The Judgement of Tinos

T-Oinos Estate: British Masters of Wine Cast Their Verdict

British Masters of Wine Cast Their Verdict on T-Oinos Estate

Last week we travelled to the Greek Cyclades island of Tinos, home to one of the most exciting prospects in world fine wine production – T-Oinos Vineyards – and we were joined by a group of British Masters of Wine, visiting to give their expert help and advice to this up and coming estate.

Amongst the group were Lenka Sedlackova MW and Demetri Walters MW of Berry Bros & Rudd, Greg Sherwood MW of Handford Wines and Justin Knock MW of Philglas & Swiggot, with the trip organised and led by Greece’s energetic and charismatic MW, Yiannis Karakasis.

The day started with a visit to T-Oinos’ 450 metre altitude, granite boulder-strewn Clos Stegasta vineyard, located in the mountainous centre of Tinos island. Usually 4 – 5 degrees cooler than at sea level, windswept and often foggy in the morning, the vineyard endures the kind of marginal climate that seems often to be associated with the finest and most distinctive regions for wine production around the world.

T-Oinos Estate Clos Stegasta Vineyard

Tasting The Reds:

Suitably impressed with the uniqueness of Clos Stegasta’s terroir, the MWs dropped by winemaker Spyros Zoumboulis’ house in nearby village Falatodos to taste the estate’s reds, vinified from indigenous Cyclades grape variety Mavrotragano.

The variety has previously been best known for the heavy and often overly-tannic wines produced from the grape in Santorini, but the Tinos version was showing as far silkier, more elegant and luscious, with incredible concentration of fruit balanced by ripe, velvety tannins. Demetri Walters MW was particularly impressed, describing the 2013 as the best example of Mavrotragano he had tasted to date.

T-Oinos Clos Stegasta Masters of Wine Tasting

And Then The Whites:

After what the Greeks described as a “light lunch” the party broke up for the afternoon, before reassembling in the evening at a restaurant in Chora to taste a vertical selection of T-Oinos’ Clos Stegasta Assyrtiko, with each vintage on show from 2011 to 2015.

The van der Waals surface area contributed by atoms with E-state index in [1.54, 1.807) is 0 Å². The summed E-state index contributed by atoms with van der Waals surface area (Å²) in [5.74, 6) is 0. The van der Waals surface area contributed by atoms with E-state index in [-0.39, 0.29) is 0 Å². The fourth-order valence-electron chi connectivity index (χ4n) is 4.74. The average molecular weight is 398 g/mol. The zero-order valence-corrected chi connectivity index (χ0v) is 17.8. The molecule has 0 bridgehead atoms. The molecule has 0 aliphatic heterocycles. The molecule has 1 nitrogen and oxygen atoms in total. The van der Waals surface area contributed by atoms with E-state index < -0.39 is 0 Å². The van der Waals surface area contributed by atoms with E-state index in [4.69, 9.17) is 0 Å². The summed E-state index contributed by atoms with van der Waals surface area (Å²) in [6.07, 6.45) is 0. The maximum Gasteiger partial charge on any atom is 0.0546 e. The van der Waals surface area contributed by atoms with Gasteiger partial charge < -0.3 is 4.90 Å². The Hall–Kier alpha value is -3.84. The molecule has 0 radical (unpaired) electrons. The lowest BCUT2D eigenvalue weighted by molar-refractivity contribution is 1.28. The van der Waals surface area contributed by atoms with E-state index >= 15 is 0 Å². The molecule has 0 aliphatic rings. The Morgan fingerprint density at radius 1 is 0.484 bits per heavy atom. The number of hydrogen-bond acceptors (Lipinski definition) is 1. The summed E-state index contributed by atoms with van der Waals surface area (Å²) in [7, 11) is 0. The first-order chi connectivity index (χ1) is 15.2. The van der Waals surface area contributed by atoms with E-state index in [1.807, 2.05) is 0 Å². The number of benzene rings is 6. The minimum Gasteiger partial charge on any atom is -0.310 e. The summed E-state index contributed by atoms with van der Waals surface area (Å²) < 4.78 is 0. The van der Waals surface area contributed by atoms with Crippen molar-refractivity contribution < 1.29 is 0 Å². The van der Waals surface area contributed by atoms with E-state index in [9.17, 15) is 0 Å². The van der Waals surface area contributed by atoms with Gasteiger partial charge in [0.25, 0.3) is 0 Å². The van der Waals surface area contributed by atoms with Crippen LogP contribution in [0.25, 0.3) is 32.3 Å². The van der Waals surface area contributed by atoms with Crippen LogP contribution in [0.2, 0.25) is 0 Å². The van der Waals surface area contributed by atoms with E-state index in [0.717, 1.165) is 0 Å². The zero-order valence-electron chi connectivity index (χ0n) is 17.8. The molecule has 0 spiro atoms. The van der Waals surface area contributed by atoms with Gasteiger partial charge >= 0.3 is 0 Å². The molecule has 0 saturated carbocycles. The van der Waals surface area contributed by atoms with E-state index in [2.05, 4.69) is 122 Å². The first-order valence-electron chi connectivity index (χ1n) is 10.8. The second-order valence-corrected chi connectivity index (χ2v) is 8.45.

What was particularly interesting was how quickly the question of quality was settled; whilst several of the MWs admitted thinking in advance that they would be offering advice on how a middling but ambitious estate could improve its output, as soon as the first few vintages were tasted, this was no longer a concern. The acclaim for the wines was universal and the debate quickly moved on to issues of the estate’s best style.

Whereas T-Oinos’ reds had quickly settled into a distinctive form, recognisable from vintage to vintage, there were significant differences in the style of the Clos Stegasta Assyrtiko each year, not entirely explainable by vintage variation.

Oenologist Thanos Fakorelis put forward that this was in large part due to the arrival of new equipment in the winery, with 2013 – a particularly oaky wine – the first year they had used new oak fermentation vessels. With the second year of use in 2014 and particularly the third in 2015, this overt oakiness had settled down, with more of the natural minerality of the Assyrtiko grape coming to the fore.

The MWs were split between those who preferred the more oaky style, seeing it as more commercially appealing to an audience used to drinking barrel-aged Burgundies and those who favoured the terroir-specific character of the steelier, more mineral early years.

A Good Problem To Have?

Discussing this matter afterwards with winemaker Spyros Zoumboulis, he saw this as a good problem to have. His view was that, as long as people feel that the basic quality of the wine is present – which the MWs clearly did – then stylistic concerns could be settled over time. With the tank samples of 2016 we tasted in the winery very close in form to the beautifully-balanced 2015, it seems that this question is already well on the way to being answered.